Lawyers from Comcast and the State of Washington met in King County Superior Court Friday to debate evidence in a rare consumer protection lawsuit headed for trial.
The case involves a Comcast product called the Service Protection Plan (SPP), a monthly paid service that covers maintenance of in-home wiring for Xfinity TV, internet and voice, and troubleshooting for customer-owned equipment. Washington claims Comcast repeatedly violated the state’s Consumer Protection Act (CPA) by signing customers up for the SPP without their consent, misleading them to believe the service was free, and misrepresenting what the service guaranteed.
“Consumers who get signed up for a service over the phone without being told about it are potentially deceived as to whether or not they have that service, even if they get disclosures later,” Assistant Attorney General Seann Colgan said during the hearing Friday. “That’s really where this comes down under the law.”
Colgan also noted that the SPP is a lucrative product for Comcast, claiming sales of the product accounted for $85 million in revenue for the company between 2011 and 2016.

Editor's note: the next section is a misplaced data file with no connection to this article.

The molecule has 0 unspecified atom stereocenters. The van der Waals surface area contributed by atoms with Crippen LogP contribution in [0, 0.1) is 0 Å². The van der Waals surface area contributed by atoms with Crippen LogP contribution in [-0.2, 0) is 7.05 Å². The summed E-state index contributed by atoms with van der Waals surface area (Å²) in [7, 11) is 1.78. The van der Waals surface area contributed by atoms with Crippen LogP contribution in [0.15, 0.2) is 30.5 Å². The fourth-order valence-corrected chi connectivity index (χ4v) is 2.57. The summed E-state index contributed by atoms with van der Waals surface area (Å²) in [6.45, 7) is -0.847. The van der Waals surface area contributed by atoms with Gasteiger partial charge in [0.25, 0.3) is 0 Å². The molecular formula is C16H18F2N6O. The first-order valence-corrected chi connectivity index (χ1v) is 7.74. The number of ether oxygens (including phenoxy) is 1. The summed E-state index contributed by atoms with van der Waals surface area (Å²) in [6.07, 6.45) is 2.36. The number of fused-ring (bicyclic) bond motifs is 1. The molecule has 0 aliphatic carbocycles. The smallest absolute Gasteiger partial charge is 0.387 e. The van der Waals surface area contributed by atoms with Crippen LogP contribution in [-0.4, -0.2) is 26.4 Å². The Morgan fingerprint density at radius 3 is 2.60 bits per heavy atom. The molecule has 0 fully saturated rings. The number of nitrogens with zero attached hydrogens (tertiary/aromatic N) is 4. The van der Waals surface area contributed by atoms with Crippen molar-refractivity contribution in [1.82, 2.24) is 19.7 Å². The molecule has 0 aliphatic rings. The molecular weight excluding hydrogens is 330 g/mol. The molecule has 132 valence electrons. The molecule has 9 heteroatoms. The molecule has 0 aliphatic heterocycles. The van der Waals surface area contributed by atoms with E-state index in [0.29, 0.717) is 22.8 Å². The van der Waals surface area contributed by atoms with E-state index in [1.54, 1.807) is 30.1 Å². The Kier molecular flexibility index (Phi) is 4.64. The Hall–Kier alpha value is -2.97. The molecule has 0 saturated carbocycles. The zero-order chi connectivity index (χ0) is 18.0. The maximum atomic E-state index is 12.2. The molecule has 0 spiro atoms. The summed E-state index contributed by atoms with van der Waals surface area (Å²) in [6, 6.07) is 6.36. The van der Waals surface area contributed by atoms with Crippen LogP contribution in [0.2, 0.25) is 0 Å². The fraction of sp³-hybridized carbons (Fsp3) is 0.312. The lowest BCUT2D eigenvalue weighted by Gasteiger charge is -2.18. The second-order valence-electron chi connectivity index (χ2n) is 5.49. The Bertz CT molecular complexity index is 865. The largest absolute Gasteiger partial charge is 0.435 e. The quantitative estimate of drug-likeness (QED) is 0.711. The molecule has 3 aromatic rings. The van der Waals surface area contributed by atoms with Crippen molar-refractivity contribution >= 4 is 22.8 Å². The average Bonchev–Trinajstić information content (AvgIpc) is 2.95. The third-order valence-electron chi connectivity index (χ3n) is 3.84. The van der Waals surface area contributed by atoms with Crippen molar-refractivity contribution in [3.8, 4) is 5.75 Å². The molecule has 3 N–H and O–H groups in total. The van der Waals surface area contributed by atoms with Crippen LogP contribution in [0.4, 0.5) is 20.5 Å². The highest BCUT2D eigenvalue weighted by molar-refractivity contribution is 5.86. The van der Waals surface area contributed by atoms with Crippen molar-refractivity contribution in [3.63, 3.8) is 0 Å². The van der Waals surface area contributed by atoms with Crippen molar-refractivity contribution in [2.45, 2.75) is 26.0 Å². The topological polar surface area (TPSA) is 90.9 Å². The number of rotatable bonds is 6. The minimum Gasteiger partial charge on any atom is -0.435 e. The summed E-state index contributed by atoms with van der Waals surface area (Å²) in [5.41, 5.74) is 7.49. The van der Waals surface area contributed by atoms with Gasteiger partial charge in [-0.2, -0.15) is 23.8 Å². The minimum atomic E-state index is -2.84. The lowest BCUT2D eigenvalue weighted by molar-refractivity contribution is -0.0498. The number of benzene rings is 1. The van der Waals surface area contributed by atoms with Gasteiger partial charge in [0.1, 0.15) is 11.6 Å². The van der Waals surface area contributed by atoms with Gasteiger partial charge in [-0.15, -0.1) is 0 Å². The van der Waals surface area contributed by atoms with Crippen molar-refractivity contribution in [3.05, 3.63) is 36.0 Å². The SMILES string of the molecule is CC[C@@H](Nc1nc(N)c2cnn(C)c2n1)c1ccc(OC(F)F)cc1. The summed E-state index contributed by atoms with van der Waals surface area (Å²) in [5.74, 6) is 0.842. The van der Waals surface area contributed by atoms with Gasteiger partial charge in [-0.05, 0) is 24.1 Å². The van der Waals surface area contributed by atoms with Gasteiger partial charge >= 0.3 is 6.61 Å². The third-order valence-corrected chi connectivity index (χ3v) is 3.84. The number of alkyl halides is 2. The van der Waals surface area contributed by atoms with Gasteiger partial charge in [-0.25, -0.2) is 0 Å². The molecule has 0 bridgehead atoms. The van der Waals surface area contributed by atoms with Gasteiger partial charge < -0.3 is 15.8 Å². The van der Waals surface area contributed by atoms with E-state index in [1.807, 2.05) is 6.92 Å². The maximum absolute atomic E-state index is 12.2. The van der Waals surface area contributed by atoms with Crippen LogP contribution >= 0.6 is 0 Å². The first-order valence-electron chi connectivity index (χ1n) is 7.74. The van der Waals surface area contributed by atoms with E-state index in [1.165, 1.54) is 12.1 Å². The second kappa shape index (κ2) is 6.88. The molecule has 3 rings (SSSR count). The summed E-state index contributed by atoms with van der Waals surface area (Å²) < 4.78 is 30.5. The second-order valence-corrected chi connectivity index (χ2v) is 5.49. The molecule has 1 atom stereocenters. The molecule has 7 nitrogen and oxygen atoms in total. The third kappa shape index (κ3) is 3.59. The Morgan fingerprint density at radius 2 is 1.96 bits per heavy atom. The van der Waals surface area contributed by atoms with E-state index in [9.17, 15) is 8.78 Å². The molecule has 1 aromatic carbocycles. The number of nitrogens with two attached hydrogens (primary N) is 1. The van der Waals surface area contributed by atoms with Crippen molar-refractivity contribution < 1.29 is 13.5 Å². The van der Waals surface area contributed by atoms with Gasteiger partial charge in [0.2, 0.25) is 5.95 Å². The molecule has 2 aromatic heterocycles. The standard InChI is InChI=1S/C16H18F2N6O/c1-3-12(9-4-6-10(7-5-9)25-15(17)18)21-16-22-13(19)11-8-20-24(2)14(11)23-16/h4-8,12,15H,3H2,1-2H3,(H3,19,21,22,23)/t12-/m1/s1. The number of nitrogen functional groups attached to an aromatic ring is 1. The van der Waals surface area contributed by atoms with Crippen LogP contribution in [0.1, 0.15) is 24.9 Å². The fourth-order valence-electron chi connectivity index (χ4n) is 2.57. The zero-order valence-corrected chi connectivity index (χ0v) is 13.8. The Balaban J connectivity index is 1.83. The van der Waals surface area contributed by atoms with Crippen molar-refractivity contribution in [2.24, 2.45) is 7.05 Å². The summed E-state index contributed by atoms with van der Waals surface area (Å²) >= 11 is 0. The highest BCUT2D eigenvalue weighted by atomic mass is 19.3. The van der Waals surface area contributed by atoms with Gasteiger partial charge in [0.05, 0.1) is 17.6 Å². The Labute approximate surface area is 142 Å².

Comcast’s attorneys claim that the cases cited by the Attorney General’s office were in the extreme minority and the result of a few bad apples who were fired or seriously disciplined.
“When you’re dealing with millions of interactions, there will be mistakes,” said Comcast attorney Howard Shapiro. “There will be misconduct. Comcast, like any other large entity, is not full of perfect humans who every time, do everything right. But that is not a CPA violation.”
Comcast revised its SPP policies in 2017 to be more transparent.
The original lawsuit, brought by Washington Attorney General Bob Ferguson in August 2016, alleged that Comcast engaged in more than 1.8 million individual violations of the Consumer Protection Act related to the SPP.
In late 2017, Ferguson expanded the $100 million lawsuit after further investigation, which included an analysis of sample customer calls. Ferguson is now seeking more penalties for Comcast’s alleged behavior. In a news release at the time, the AG’s office said that “Comcast may have signed up more than half of all SPP subscribers without their consent,” and charged some customers for the SPP after telling them it was free.
On Friday, Judge Timothy Bradshaw granted a motion by Comcast to dismiss one component of the state’s argument tied to sales of the SPP to “multiple dwelling units.” But he rejected an argument by Comcast that federal law preempts Washington’s lawsuit.
Comcast and the State of Washington will go to trial in December or January. The official start date of the trial is still in flux.